SportsTurf magazine asked Stephen, the Director of Turf Management and Athletic Facilities for the City of Union City, TN some questions about the city’s building new softball fields. Here’s what he said:

Why did you have to re-build these softball fields?

“In 2017, we began a major park project in which we removed one youth baseball field and a parking lot, to install two new softball fields. This project was undertaken due to the lack of field availability within the park. Initially, the project called for one softball and one baseball field but was later changed, due to the fact that we could play youth baseball or softball on the fields. The project was scheduled to begin in July 2017, but a number of problems in the engineering phase led to a late start date. The actual project would not begin until September, thus causing numerous weather-related problems. These problems would be a recurring theme during the project. “

Did you lead the project? If not, who did and what was your role?

“The only aspect of the project under direct supervision of the Union City Sports Turf Department was the actual playing surface. The department made all decisions in regards to clay, grass, warning track material and irrigation. The City contracted directly with Tri-Turf Sod Farms of Paris, TN for on-field grading, grass, clay and warning track installation. The department had no control over any infrastructural aspects of the project outside of the fields. Due to the late start date, this would be a major problem as the inside the field was directly related to what was going on around it. As tree removal and outside grading was running behind, the target field date was initially moved to November. The various sub-contractors had major weather issues and the field date was scrapped, and moved to April 2018. The upside of the delay was having a full summer to grow in with a target date of July 2018 for beginning of play.”

What kind of grass did you choose and why?

“Initially the project called for Latitude, but this was changed to 419 prior to the actual beginning of the process, as a cost saving measure. 419 is on all of our athletic fields so this was not a major problem. In the beginning with the November target date we overseeded a rye blend on the actual sod farm site; this would become an unnecessary action as the project pushed back to April, and we would have a quality growing period following installation.”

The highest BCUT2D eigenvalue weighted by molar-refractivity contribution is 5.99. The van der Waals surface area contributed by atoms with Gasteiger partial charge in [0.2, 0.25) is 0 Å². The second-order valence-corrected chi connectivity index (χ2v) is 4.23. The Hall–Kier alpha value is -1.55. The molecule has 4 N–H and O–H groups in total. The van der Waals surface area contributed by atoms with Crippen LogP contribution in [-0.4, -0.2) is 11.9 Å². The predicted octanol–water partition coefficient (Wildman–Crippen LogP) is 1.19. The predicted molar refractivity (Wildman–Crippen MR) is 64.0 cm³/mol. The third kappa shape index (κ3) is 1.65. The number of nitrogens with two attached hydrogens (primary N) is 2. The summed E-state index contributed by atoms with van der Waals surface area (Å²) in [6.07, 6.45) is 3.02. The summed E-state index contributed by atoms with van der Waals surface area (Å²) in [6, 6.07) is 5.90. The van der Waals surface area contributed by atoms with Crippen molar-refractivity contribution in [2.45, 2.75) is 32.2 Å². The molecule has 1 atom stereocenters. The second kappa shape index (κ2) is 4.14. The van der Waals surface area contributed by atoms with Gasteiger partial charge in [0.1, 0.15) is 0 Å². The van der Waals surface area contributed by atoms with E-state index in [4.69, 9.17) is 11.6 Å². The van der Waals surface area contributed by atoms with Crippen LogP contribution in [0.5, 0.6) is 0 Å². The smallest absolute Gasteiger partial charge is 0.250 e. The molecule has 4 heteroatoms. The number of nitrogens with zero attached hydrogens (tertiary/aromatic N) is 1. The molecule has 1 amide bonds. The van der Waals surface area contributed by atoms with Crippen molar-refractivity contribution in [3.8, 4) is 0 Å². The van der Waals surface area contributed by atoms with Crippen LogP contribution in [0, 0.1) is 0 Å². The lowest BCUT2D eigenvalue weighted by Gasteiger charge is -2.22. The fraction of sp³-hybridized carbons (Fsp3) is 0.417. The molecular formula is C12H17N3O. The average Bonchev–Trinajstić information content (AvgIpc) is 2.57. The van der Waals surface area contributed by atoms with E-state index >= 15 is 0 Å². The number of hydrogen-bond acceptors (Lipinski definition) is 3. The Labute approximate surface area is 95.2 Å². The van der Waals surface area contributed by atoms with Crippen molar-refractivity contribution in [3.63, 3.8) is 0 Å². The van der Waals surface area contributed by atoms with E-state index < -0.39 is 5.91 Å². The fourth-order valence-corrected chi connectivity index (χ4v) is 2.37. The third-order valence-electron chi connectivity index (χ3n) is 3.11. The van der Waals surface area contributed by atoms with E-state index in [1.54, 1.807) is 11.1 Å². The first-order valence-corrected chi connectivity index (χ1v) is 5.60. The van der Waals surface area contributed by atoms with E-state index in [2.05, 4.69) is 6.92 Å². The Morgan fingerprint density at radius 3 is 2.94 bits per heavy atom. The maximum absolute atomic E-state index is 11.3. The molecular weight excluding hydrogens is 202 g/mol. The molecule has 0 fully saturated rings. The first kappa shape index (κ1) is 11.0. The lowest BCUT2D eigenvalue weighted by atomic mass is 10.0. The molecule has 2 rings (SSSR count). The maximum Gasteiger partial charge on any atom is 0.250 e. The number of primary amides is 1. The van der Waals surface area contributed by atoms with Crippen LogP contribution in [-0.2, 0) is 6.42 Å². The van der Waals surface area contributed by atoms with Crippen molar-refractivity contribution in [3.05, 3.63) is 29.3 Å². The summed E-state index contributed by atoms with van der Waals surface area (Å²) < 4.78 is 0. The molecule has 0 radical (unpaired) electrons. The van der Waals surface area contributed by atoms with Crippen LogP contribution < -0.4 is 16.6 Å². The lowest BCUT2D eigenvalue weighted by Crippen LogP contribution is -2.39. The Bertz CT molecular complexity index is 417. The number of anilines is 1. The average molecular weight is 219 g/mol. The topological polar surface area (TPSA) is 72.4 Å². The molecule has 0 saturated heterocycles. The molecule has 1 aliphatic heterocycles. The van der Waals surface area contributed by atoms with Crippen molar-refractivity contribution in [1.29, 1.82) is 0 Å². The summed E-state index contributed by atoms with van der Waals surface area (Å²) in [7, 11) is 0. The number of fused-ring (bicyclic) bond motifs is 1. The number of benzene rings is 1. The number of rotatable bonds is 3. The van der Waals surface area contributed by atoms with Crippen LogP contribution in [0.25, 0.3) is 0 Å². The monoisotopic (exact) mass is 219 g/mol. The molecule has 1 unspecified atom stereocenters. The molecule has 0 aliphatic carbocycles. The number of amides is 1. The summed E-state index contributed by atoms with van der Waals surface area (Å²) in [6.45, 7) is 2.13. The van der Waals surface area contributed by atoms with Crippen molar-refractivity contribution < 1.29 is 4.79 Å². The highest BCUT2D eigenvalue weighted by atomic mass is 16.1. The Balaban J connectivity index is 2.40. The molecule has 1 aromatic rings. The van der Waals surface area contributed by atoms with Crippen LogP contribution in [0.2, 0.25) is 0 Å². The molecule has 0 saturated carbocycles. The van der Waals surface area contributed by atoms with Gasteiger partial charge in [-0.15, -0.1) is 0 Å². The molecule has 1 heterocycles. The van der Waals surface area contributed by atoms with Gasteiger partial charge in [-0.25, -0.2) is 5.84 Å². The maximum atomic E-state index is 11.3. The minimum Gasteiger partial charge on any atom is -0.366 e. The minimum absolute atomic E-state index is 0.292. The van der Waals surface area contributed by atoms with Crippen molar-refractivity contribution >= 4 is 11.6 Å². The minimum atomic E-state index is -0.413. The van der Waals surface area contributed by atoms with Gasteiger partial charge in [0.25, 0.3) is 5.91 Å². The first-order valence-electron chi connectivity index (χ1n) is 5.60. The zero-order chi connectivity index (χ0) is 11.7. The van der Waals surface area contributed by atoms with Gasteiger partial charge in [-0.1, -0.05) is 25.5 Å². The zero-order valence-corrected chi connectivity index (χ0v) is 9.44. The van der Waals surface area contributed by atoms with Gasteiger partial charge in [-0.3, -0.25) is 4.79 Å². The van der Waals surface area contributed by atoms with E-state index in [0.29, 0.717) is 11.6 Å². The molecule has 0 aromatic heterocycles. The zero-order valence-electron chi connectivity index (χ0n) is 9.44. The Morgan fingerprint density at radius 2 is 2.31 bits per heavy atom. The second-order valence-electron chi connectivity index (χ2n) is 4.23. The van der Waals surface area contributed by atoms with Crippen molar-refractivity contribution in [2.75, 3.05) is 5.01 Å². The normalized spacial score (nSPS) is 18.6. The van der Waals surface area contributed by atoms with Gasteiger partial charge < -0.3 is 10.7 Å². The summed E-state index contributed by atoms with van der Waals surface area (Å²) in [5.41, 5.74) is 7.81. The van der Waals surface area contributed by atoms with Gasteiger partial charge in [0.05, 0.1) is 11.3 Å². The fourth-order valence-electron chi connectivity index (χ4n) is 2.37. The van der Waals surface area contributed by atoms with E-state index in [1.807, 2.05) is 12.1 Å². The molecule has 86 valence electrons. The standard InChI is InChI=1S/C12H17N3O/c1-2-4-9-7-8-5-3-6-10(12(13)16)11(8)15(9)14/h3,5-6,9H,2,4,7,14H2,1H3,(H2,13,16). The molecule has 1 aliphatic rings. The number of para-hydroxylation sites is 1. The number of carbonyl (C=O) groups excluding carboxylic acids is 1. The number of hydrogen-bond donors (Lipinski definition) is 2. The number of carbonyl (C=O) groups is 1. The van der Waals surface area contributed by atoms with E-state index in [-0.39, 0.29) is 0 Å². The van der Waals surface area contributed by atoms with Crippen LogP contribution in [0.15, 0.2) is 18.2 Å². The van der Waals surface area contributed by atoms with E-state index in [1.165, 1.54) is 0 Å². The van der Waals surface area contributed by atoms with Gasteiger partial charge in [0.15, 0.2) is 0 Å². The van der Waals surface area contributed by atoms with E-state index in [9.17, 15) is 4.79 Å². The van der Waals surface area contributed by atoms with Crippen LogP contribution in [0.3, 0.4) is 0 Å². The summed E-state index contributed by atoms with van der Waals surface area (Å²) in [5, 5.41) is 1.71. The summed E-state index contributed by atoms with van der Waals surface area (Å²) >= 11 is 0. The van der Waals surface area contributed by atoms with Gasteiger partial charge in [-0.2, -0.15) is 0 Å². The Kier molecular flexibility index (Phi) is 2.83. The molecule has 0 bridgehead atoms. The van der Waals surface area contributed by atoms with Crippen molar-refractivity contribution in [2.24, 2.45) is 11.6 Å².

Describe how the weather affected the timing and completion of the project.

“The weather in Union City was brutal in winter 2017-2018, and project delays outside of the playing surface led to continued target date changes. The park flooded at one point during the winter creating a major delay. The lights where installed during a hard freeze when cranes and other equipment could move in. Even as April arrived and the playing surface was installed, contractors outside of the playing surfaces had failed to install sidewalks, backstops and other major infrastructural aspects of the project.”

Describe mistakes that were made during construction and how they were fixed.

“Initially this project should have been on go in July of 2017, break downs in communication with the engineering firm, failure to complete permit paperwork and several other problems would arise outside of the control of the Sports Turf Department. The project not starting on time is what led to the major weather- related problems.

“The fields were designed for over-the-top drainage, and it was evident that this would not work due to another, non-related project adjacent to the site, where currently drainage is a problem. But on-field drainage could not be installed during the project due to the contract and change order process. Now that the contract has been completed there are plans to retro install on-field drainage.”

How are the fields doing now?

“The playing fields and all of the infrastructure around them where completed in August, the usage target date was missed and the fields have still not been open [as of November 27, 2018]. The playing surfaces are in excellent condition, as they have never been played on. They have been overseeded for spring and will go into full use in March 2019.”

What other comments do you have re the project?

“The field project was done at the same time as a concession stand/restroom project, and done by the same engineering firm. The projects where not overlaid prior to the beginning of the project. The concession stand is 6 feet above the grade of the park, this has created a quality viewing area of the new fields, but it has also dammed up two of the outfields that where supposed to be over-the-top drained. The actual slope of the concession is adjacent to an outfield wall.

“Two contractors and two projects that overlap do not work out well for anyone; we spent some time as mediators between the two contractors, for example in one location their silt fences crossed one another. A failure to overlay the two projects and communication breakdowns hurt the project.

“This entire process has been taxing on our staff, administrators and everyone involved. The fields will be considered successful, and they will be very nice for the community, but the process was a complete disaster from beginning until end, and I would say personally the worst year that I have had in this business, and it had very little to do with field management.”

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